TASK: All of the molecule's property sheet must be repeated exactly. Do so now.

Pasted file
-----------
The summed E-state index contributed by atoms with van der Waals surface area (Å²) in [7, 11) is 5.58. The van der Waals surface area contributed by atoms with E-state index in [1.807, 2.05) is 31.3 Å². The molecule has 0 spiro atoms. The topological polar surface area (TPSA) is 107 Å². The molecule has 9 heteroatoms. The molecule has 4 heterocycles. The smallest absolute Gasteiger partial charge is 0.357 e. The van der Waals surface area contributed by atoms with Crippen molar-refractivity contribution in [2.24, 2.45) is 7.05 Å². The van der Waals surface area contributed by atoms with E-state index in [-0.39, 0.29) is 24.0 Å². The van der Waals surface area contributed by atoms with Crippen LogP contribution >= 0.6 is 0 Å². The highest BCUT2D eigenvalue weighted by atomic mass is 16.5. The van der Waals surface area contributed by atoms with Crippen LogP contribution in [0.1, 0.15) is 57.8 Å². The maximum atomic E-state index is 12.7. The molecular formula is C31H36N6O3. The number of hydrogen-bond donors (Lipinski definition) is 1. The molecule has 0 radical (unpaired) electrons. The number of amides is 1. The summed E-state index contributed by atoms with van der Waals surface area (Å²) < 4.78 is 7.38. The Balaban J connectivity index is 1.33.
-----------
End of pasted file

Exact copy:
The summed E-state index contributed by atoms with van der Waals surface area (Å²) in [7, 11) is 5.58. The van der Waals surface area contributed by atoms with E-state index in [1.807, 2.05) is 31.3 Å². The molecule has 0 spiro atoms. The topological polar surface area (TPSA) is 107 Å². The molecule has 9 heteroatoms. The molecule has 4 heterocycles. The smallest absolute Gasteiger partial charge is 0.357 e. The van der Waals surface area contributed by atoms with Crippen molar-refractivity contribution in [2.24, 2.45) is 7.05 Å². The van der Waals surface area contributed by atoms with E-state index in [-0.39, 0.29) is 24.0 Å². The van der Waals surface area contributed by atoms with Crippen LogP contribution >= 0.6 is 0 Å². The highest BCUT2D eigenvalue weighted by atomic mass is 16.5. The van der Waals surface area contributed by atoms with Crippen LogP contribution in [0.1, 0.15) is 57.8 Å². The maximum atomic E-state index is 12.7. The molecular formula is C31H36N6O3. The number of hydrogen-bond donors (Lipinski definition) is 1. The molecule has 0 radical (unpaired) electrons. The number of amides is 1. The summed E-state index contributed by atoms with van der Waals surface area (Å²) < 4.78 is 7.38. The Balaban J connectivity index is 1.33.